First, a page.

Highlights From Two Recent Reports Reveal Truth About Waste-to-Energy in U.S. and Europe

Date: 28 Sep 2020 | posted in: environment, waste - anti-incineration | 0 Facebooktwitterredditmail

Despite extensive lobbying by the Waste-to-Energy (WTE) industry, environmental and economic concerns have led to a welcome movement away from WTE throughout Europe and North America. In the U.S., citizens have effectively organized in opposition to new WTE plants since 1996, with 400 such proposals defeated and only one new plant built. At the same time, existing WTE plants are shutting down as the burden they put on the environment and taxpayers can no longer be justified.

In Europe, the retreat from WTE is the result of changes in government policies that no longer provide incentives and investments in WTE by counting them toward renewable energy goals. These new policies arose in response to a decades-long experience with WTE that showed the approach destroyed resources, polluted the environment and put inflexible constraints on recycling and composting regardless of any advances in technology.

This partial listing of actions taken in the U.S. and the E.U. clearly documents the shift away from WTE:

2017

  • The European Union calls for defunding investments in WTE, stating that “construction of the incinerator (in Belgium) may even put at risk the negotiations for Serbia to join the EU.”
  • Tax Changes in the EU eliminate public support for WTE investments.
  • Vote in plenary by the EU Parliament on Regional Funds denies funding for residual waste management, including WTE.

2018

  • The European Community issues formal communication on the role of Waste-to-Energy.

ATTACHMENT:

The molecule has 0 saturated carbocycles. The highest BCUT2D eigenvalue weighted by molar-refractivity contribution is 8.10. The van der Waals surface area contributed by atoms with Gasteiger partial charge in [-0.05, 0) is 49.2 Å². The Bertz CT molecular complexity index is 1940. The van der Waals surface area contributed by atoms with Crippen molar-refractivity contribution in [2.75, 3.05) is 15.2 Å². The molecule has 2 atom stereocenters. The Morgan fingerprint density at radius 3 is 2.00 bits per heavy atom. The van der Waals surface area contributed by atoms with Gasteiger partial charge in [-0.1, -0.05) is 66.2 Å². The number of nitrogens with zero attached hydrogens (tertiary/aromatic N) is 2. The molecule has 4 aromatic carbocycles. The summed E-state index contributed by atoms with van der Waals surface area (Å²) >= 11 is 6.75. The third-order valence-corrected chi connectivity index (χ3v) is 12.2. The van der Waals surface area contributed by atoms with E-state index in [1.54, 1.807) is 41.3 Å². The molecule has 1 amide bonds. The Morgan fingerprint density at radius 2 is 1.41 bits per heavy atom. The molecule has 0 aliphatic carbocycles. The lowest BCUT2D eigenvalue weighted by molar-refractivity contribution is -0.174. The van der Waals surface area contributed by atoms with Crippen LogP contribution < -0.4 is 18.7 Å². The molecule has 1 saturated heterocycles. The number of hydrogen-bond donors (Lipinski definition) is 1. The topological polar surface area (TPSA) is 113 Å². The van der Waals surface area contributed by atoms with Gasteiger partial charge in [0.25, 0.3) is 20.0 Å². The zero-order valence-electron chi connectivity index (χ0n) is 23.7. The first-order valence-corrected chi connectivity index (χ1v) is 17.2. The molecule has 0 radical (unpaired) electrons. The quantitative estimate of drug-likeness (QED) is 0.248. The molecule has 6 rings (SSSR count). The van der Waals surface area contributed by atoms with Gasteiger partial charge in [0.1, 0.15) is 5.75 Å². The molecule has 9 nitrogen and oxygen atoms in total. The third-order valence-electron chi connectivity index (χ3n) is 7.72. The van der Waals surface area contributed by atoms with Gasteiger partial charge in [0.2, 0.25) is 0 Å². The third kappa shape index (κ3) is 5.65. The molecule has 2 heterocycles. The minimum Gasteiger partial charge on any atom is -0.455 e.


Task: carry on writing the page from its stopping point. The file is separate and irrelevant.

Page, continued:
• Sustainable Finance Investment Guide for the European Investment Bank excludes WTE as an acceptable investment.

2019

  • The Nordic Countries, known as the homeland of WTE, move away from WTE due to legally binding material recovery targets stipulated in the EU Circular Economy Package (at least 65% net material recovery by 2035).
  • European Green Deal established by the European Commission, requires less waste, higher recycling levels and the right to repair.

2020

  • Denmark starts phasing out WTE capacity to meet decarbonization goals and avoid becoming an outlier in the EU climate policy arena. In announcing the phase-out, Denmark states that WTE does not “contribute to renewable energy goals…WTE emit more than twice as much fossil CO2 per kWh than the average energetic production in Europe.”
  • European Environmental Bureau Climate Action Plan calls for the end of WTE by 2040.
  • Out of the 37 chemical recycling facilities proposed in the U.S. since 2000, only three are currently operational and none have successfully made new plastic on a commercial scale. The Global Alliance for Incinerator Alternatives (GAIA) report concludes by noting that we don’t have any more time to waste on green washing tech-fixes like “chemical recycling.” Cities and states must focus on what actually works: reducing the amount of plastic produced and transitioning to Zero Waste systems.”

References

All Talk and No Recycling: An Investigation of the US “Chemical Recycling” Industry. Global Anti Incineration Alliance, July 2020

European Incineration Myth: Current Trends. Zero Waste Europe, July 2020

Photo credit: AzmanJaka via iStock

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Neil Seldman

Neil Seldman, Ph.D, directs the Waste to Wealth Initiative. He specializes in helping cities and businesses recover increasing amounts of materials from the waste stream and add value to the local economy through new processing and manufacturing facilities. He is a co-founder of the Institute for Local Self-Reliance.